General Motors (perhaps I should now say "Government Motors") had many financial problems. Clearly, the company had insufficiently funded reserves to pay for pensions. Full funding of these obligations as they were incurred would have kept any recent cash problem from arising, would have had the accounting virtue of assigning the costs to the right time periods, and possibly avoided the recent bailout/ bankruptcy scenario.
Did we get into this situation because:
Congress dropped the ball under ERISA (the Employee Retiree Income Security Act) and succeeding legislation;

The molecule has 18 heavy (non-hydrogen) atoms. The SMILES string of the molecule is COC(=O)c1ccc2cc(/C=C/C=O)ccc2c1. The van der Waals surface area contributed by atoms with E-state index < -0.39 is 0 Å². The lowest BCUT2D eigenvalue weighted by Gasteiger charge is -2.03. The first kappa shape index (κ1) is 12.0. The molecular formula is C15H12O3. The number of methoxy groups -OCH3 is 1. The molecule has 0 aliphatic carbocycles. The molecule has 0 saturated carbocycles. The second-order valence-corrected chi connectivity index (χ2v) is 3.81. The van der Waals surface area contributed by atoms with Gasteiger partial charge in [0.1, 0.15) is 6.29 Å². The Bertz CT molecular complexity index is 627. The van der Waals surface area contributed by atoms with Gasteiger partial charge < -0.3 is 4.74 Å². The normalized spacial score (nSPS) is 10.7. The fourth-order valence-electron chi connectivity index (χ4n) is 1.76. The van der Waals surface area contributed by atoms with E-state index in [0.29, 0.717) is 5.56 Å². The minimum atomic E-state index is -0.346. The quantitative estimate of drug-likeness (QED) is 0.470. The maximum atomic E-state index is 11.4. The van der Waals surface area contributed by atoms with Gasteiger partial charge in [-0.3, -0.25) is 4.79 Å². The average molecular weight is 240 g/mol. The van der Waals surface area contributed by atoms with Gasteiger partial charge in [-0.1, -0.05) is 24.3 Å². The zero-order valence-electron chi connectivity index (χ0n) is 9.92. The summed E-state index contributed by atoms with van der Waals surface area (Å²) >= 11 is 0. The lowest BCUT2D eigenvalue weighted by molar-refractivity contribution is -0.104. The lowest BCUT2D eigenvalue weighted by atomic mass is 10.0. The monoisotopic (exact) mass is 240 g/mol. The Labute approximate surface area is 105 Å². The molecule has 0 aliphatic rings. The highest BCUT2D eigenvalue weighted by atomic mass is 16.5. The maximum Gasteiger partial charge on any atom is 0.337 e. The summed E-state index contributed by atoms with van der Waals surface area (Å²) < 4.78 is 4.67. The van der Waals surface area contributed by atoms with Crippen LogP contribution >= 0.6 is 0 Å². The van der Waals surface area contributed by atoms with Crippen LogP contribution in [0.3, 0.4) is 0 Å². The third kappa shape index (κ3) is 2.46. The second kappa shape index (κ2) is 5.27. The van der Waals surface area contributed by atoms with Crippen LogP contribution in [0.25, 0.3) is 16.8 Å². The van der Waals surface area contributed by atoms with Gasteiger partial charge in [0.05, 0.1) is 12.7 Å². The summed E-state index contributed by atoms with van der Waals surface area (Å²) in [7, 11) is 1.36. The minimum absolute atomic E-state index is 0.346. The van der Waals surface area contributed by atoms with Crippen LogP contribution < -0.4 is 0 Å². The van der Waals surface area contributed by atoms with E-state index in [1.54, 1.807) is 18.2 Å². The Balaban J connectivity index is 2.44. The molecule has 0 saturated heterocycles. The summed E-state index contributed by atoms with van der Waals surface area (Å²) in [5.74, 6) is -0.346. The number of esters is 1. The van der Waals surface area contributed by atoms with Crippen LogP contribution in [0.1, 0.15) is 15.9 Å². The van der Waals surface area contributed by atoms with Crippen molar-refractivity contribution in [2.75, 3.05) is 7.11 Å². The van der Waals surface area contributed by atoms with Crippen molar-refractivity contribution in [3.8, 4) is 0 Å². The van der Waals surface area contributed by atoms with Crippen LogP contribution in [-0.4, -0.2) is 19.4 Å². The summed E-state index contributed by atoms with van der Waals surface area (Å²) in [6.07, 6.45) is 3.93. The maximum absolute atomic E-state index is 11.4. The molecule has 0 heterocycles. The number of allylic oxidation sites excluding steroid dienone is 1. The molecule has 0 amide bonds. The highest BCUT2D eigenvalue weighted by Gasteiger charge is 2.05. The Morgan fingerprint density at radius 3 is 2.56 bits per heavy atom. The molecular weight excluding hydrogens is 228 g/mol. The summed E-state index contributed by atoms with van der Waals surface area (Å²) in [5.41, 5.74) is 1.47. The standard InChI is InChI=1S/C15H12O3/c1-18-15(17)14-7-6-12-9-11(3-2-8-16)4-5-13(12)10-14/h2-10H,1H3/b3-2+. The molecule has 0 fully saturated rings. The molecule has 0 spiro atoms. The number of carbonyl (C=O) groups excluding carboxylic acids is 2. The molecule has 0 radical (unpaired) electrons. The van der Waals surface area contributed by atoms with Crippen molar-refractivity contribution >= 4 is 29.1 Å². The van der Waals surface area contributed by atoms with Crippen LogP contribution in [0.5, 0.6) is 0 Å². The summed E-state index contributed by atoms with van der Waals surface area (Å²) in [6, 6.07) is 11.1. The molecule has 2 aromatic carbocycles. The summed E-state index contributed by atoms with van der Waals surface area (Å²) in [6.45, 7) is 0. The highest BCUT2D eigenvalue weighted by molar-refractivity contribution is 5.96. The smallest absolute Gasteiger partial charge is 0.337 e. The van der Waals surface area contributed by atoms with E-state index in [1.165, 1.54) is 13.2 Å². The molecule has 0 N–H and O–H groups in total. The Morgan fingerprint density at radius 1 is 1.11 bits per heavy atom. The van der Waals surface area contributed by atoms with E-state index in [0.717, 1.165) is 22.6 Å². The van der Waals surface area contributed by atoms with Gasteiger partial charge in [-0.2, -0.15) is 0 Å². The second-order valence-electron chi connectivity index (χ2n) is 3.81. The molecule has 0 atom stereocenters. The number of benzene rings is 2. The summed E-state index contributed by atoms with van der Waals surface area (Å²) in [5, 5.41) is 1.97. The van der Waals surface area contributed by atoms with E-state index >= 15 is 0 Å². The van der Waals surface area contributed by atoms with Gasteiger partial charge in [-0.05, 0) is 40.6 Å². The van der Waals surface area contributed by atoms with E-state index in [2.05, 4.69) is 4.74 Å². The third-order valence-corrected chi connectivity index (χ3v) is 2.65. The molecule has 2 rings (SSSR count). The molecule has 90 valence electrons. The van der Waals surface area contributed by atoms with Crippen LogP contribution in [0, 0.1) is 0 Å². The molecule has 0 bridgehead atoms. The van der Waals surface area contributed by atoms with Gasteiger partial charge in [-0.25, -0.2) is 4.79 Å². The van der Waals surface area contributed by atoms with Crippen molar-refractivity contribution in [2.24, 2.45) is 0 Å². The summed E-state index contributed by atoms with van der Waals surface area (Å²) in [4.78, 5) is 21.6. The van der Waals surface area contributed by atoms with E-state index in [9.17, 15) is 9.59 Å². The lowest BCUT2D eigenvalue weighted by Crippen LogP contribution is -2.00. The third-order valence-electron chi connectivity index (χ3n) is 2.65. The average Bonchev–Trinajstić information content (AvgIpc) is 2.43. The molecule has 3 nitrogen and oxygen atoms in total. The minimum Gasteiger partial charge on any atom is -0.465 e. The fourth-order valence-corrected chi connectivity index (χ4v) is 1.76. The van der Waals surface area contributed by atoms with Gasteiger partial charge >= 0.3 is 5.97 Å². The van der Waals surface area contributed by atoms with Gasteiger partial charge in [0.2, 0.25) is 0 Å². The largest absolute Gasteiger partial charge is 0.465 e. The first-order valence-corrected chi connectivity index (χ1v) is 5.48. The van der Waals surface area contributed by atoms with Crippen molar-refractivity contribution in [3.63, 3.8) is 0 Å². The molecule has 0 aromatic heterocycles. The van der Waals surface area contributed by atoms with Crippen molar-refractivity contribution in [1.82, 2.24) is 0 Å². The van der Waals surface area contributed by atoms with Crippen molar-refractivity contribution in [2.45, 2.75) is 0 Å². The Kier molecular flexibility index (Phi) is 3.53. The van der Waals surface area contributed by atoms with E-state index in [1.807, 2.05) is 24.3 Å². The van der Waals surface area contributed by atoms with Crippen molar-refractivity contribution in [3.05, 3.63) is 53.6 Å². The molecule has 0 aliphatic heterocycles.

The FASB (Financial Accounting Standards Board) didn't promulgate appropriate principles (I'll lump the SEC in here as well); or
Or is there more than enough blame to go around?
Clearly, there are other financial issues as well. Please feel free to comment on them.© BrainMass Inc. brainmass.com June 4, 2020, 2:05 am ad1c9bdddf
The market interest rates and market swings caused the pension fund from General Motors to fluctuate between being under funded and over funded. This led to the company to borrow heavily so as to pay off its pension plan and this led to hefty interest payments. The value of the assets in the General motors portfolio exceeded its liabilities as long as its market remained high. The change in the discount rate could also a cause big swing in the status of the plan's funding. What led to the collapse of the company's pension plan was the decline in the ...
The expert examines general motors financial problems.